Start with plants, opening the windows, and making use of a ceiling fan to improve circulation. You can also get a room diffuser or scented candle if you find that a specific scent helps to centre your thoughts - remember to never leave burning candles unattended.
With so many internet service providers available in most urban and suburban areas, this should be something you can achieve without too much effort. An Ethernet cable can provide a more reliable connection for bandwidth-intensive work such as video meetings and sharing screens, however, it is much easier to set up a Wi-Fi network at home, just make sure you have unlimited or unshaped internet and a high-speed router. With power outages now a common occurrence getting an uninterruptible power supply (UPS) for your internet will ensure your internet connection doesn’t get interrupted during a power outage.
Other equipment to simplify things
A few things go without saying: a keyboard and mouse (if you’re not working on your laptop), headphones with a built-in microphone for video calls are vital to keep out noise from the rest of the home and to mute their noise when you need to concentrate.
A multifunctional printer/copier/scanner is not essential for everyone. Try to not give up your desk real estate for peripheral devices. Rather get a set of drawers that you can place your printer on and keep other essential bits - flash drives, stationery, batteries, etc. close at hand.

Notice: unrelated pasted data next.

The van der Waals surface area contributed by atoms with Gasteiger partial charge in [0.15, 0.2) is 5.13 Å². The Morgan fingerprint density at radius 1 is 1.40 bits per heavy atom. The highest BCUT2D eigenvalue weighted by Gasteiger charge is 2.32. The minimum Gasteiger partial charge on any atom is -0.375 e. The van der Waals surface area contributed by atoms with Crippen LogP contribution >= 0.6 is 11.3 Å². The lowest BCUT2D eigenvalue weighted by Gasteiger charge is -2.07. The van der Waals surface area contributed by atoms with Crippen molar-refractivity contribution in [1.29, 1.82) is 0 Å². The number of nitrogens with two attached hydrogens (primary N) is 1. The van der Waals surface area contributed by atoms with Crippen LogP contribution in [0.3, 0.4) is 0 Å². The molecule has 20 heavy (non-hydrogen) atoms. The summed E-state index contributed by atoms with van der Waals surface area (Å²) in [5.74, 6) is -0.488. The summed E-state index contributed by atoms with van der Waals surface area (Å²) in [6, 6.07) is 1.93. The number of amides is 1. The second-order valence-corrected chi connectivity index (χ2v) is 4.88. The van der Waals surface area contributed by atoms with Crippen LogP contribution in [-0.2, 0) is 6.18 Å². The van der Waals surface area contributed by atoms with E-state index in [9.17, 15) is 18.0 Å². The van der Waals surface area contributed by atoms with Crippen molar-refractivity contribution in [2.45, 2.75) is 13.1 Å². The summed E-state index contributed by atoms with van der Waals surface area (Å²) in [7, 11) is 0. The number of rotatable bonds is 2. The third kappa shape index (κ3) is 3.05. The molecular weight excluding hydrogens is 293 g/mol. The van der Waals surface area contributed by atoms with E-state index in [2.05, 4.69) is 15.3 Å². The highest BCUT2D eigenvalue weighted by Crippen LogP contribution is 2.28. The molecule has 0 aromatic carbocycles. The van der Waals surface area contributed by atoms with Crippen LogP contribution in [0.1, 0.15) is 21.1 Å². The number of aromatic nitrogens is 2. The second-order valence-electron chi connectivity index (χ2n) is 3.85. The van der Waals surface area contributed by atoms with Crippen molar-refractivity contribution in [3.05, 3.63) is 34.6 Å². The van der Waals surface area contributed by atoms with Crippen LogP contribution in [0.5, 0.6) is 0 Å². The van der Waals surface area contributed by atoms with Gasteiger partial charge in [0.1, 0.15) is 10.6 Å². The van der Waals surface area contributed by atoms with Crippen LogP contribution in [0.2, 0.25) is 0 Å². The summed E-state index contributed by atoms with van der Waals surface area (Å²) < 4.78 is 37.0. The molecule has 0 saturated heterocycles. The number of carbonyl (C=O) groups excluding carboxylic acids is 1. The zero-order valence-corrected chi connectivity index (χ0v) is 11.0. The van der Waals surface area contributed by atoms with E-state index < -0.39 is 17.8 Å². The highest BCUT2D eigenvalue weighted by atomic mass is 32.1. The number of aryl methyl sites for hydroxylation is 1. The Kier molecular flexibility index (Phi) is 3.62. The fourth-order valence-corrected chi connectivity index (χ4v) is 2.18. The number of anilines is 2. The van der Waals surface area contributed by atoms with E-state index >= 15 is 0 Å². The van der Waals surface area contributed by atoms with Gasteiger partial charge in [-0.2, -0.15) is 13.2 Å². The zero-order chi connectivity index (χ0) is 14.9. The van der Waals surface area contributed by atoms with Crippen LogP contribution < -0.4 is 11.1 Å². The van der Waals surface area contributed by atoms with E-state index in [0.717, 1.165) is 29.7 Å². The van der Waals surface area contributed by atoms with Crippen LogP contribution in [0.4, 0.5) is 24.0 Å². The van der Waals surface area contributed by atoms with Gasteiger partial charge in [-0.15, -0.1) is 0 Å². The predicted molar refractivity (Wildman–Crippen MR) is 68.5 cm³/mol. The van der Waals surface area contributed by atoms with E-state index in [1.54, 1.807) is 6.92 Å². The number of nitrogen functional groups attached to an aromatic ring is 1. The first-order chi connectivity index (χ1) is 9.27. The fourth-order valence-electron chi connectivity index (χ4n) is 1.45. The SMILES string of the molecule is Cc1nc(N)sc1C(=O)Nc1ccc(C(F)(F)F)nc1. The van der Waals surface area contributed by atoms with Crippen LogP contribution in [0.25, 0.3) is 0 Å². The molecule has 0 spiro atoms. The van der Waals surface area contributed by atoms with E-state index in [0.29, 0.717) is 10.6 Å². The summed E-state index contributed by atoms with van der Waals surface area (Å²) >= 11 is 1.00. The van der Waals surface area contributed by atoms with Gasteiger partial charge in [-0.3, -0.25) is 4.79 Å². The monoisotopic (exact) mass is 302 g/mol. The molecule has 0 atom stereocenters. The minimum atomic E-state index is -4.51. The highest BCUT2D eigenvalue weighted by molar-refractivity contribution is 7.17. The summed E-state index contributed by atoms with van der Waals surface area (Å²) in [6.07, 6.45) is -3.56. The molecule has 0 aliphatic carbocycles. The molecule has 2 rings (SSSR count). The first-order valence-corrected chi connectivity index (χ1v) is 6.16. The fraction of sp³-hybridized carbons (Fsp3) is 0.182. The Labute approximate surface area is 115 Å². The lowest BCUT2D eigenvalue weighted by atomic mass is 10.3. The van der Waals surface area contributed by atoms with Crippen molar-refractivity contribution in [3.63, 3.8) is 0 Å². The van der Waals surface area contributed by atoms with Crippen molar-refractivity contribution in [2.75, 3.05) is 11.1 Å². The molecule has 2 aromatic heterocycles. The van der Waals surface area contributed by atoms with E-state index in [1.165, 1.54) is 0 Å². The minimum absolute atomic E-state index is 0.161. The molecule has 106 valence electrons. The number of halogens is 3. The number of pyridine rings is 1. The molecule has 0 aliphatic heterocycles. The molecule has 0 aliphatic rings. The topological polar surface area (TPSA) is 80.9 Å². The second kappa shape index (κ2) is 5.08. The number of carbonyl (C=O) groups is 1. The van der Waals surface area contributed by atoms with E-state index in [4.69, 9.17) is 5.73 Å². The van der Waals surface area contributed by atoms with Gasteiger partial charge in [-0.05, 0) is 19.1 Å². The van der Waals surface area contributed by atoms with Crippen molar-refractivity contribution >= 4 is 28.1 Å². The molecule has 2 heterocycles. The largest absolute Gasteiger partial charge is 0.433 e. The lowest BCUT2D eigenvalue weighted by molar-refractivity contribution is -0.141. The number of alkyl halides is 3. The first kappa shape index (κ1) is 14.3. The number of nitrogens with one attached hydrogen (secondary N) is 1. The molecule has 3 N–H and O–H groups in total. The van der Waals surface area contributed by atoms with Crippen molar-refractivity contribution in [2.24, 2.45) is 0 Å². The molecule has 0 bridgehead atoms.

If you’re not using a laptop, you might want to consider a surge protector or uninterruptible power supply (UPS). This will keep you going in the event of a power outage - something South Africans are familiar with - and will also protect your devices from surge damage. A UPS will also be useful for cases where your laptop battery doesn’t last the length of the power outage.
Don’t forget to backup your computer frequently. There are several cloud services available for this purpose, but an external hard drive might be a good option to consider. They are affordable and can hold several terabytes worth of information. Some require an external power source but they are all very portable.
For the sake of your sanity, there are little things that seem obvious but will make a huge difference in their absence.
- Wire ties or organisers.
- Refreshment - a little water cooler, kettle, fridge, coffee press, etc.
- A height-adjustable footrest.
- Sitting all day is bad for your health. Set a timer and get up every 30 minutes to walk around, outside if possible, and do a few stretches.
- Keep a “do not disturb” sign on hand to clearly signal to family members when you need extra quiet for calls.
- The right mindset is important. Get up, get dressed, switch off the TV, and get to your desk the same time you would at the office.
- Set boundaries. Turn off your computer after 17:00 and don’t respond to any work emails or notifications. This is extremely important to ensure you get the necessary downtime to limit the possibility of burnout.